In case you were under any illusion that television broadcasters don't set the Premier League schedule, one major change will be coming to the fixture list starting in 2016/17: Friday night football. It's a move that will be a major component of the new television rights deal set to begin in two years time once the current combined multi-billion dollar deals expire.
With matches already taking place on Monday nights, it was probably only a matter of time before the league sought to capitalise on the other evening that bookends the weekend. Up to 10 matches will be played on Friday nights over the course of the season, bringing the number of live matches broadcast up to 44% from the current 41%. The hallowed 3pm Saturday kick-off will continue to remain under a broadcast blackout with the new deal.
It's a move that isn't necessarily unprecedented, as top flight football was broadcast live on Friday evenings in the 1980s in England on BBC and ITV. More recently, the Bundesliga has been broadcasting matches regularly on Friday evenings, with each new season kicking off on a Friday in August with the reigning league champions' first match.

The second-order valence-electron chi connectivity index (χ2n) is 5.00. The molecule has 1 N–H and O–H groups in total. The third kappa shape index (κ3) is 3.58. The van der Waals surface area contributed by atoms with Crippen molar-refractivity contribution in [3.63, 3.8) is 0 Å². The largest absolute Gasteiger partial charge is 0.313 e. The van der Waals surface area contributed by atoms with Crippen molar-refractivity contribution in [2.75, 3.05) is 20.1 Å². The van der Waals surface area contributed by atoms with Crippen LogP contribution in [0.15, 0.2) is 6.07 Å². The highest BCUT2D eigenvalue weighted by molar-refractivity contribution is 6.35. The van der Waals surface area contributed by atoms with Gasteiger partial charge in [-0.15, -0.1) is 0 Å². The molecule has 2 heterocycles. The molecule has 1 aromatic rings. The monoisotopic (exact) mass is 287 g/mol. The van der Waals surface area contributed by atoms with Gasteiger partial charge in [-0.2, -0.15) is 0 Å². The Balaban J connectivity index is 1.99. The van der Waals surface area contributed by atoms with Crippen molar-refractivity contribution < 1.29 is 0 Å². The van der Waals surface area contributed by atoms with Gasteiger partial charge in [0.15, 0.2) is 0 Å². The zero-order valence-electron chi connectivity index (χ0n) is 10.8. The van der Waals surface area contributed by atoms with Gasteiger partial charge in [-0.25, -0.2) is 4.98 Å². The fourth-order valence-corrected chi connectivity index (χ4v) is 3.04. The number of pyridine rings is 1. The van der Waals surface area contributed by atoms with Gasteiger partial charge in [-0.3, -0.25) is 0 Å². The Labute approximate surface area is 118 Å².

For Liverpool, the potential for Friday night matches would seem high in a season without mid-week European entanglements. Lack of mid-week matches plus still being a big television draw in general makes it seem likely that broadcasters would prioritise ensuring that the Merseyside club feature during one of those Friday night slots as opposed to, say, a glamorous tie between West Brom and Stoke. It's something the club already experience when broadcasters set their line-ups and a Saturday 3pm kick off suddenly becomes a 12:30pm kick-off so that it can be shown on TV.
Increased access to Liverpool matches is no doubt a good thing, especially for English fans shut out by the traditional blackout period, but the obvious cash grab of the plan is likely to ruffle a few feathers here and there amongst traditionalists or people who actually go out on Friday night. Still, with Friday currently existing as the only night off from football across all competitions, the league has finally run out of days to sell to broadcasters and will need to get creative on the next rights deal that begins after the one starting in 2016.